The approach is simple. Pulling it off is not. And just because you pulled it off on the last project doesn’t mean you get the chance to try it again on the next.

    • Thanks for joining the conversation.

      I concur with just about everything you write here. And special thanks for mentioning “business intent”. I have never seen business intent clearly and coherent described, excepting in some case studies by Tom Gilb (being a topic at the heart of Competitive Engineering).

      NB: I write a lot on the topic of “organising intent” – a fellowship-friendly version of “commander’s intent” c.f. Auftragstaktik – in “Product Aikido”.

      – Bob

      • Bob, thank you the pointer…this sounds interesting.

        – Oliver

  2. As a business analyst who appreciates agile software development methodology, my requirements probably come off as vague to most developers. My goal, however, is to document just enough so that a conversation between us can take place.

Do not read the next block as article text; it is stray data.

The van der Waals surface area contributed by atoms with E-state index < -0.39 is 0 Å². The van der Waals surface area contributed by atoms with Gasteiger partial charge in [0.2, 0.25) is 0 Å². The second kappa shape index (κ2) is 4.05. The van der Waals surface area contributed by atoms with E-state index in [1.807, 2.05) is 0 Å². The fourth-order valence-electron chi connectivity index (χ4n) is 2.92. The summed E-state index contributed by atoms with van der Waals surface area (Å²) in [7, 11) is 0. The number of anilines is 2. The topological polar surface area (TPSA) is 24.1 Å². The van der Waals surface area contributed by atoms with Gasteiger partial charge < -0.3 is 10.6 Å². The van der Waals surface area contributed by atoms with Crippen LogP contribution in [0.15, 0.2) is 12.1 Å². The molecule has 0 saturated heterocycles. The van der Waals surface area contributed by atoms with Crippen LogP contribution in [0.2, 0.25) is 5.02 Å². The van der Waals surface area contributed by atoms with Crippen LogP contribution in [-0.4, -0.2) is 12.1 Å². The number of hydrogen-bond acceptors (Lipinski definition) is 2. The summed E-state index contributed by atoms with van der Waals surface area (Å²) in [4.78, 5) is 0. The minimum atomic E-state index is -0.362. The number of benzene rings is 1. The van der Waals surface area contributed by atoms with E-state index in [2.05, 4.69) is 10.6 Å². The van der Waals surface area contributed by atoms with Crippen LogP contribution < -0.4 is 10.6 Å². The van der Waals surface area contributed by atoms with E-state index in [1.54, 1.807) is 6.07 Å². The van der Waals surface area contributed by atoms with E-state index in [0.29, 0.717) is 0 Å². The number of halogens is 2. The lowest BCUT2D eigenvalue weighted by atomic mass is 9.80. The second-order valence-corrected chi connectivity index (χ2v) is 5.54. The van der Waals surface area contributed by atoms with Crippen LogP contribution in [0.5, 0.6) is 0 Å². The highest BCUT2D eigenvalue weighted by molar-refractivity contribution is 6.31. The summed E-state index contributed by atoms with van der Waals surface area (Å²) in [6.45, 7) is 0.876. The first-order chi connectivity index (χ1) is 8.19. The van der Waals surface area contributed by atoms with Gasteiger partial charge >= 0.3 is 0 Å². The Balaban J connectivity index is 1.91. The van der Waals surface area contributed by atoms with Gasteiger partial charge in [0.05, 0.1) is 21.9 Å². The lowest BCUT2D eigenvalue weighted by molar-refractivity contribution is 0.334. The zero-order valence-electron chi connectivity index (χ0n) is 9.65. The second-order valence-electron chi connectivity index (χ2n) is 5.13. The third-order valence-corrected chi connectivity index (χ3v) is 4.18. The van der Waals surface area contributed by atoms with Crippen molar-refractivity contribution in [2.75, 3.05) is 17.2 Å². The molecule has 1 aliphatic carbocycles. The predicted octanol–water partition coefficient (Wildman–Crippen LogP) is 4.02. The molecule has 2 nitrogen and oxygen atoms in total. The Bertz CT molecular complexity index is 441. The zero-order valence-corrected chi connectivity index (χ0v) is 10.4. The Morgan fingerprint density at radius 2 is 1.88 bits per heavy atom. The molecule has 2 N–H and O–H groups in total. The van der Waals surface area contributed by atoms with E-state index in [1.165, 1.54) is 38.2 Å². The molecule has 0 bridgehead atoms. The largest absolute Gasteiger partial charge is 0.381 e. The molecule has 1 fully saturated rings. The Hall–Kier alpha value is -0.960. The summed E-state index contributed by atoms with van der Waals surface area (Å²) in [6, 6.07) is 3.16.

I read recently that software engineers are like physicians. They have an obligation to their clients to diagnose known problems and prescribe effective therapies. Especially for tougher problems, prescribing takes some thought and hopefully involves consults with other “physicians”.

  3. As a developer who works on air traffic control and defense surveillance radar real-time software, requirements “artifacts” from radar domain experts are indispensable for getting the job done. They are the “go to reference” from which all analyst/developer communication is centered upon. To extract tiny signals from noise and environmental clutter and enemy jamming requires sophisticated, math-intensive signal processing algorithms that I aren’t trained in. The radar engineers don’t just throw huge specs over the wall to us. We iteratively work together to resolve ambiguities in the specs and holes in the algorithms. It’s not the same as writing the functionality for a web site shopping cart or an online survey form.